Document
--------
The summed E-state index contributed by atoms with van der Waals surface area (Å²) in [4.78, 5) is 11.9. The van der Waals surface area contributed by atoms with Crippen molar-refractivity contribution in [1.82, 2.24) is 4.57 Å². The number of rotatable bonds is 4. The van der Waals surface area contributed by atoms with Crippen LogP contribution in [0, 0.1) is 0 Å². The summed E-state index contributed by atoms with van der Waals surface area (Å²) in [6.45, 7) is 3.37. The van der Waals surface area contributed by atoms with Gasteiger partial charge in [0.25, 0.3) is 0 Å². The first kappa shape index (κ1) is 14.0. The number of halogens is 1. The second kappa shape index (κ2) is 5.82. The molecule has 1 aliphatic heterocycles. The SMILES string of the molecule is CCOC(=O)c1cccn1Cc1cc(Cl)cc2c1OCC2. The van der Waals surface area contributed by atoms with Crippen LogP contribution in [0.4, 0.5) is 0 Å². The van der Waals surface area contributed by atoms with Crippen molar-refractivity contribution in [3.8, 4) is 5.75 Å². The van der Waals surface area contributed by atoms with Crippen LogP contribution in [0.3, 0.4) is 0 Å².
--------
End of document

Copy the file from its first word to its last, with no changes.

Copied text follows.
The summed E-state index contributed by atoms with van der Waals surface area (Å²) in [4.78, 5) is 11.9. The van der Waals surface area contributed by atoms with Crippen molar-refractivity contribution in [1.82, 2.24) is 4.57 Å². The number of rotatable bonds is 4. The van der Waals surface area contributed by atoms with Crippen LogP contribution in [0, 0.1) is 0 Å². The summed E-state index contributed by atoms with van der Waals surface area (Å²) in [6.45, 7) is 3.37. The van der Waals surface area contributed by atoms with Gasteiger partial charge in [0.25, 0.3) is 0 Å². The first kappa shape index (κ1) is 14.0. The number of halogens is 1. The second kappa shape index (κ2) is 5.82. The molecule has 1 aliphatic heterocycles. The SMILES string of the molecule is CCOC(=O)c1cccn1Cc1cc(Cl)cc2c1OCC2. The van der Waals surface area contributed by atoms with Crippen LogP contribution in [0.4, 0.5) is 0 Å². The van der Waals surface area contributed by atoms with Crippen molar-refractivity contribution in [3.8, 4) is 5.75 Å². The van der Waals surface area contributed by atoms with Crippen LogP contribution in [0.3, 0.4) is 0 Å².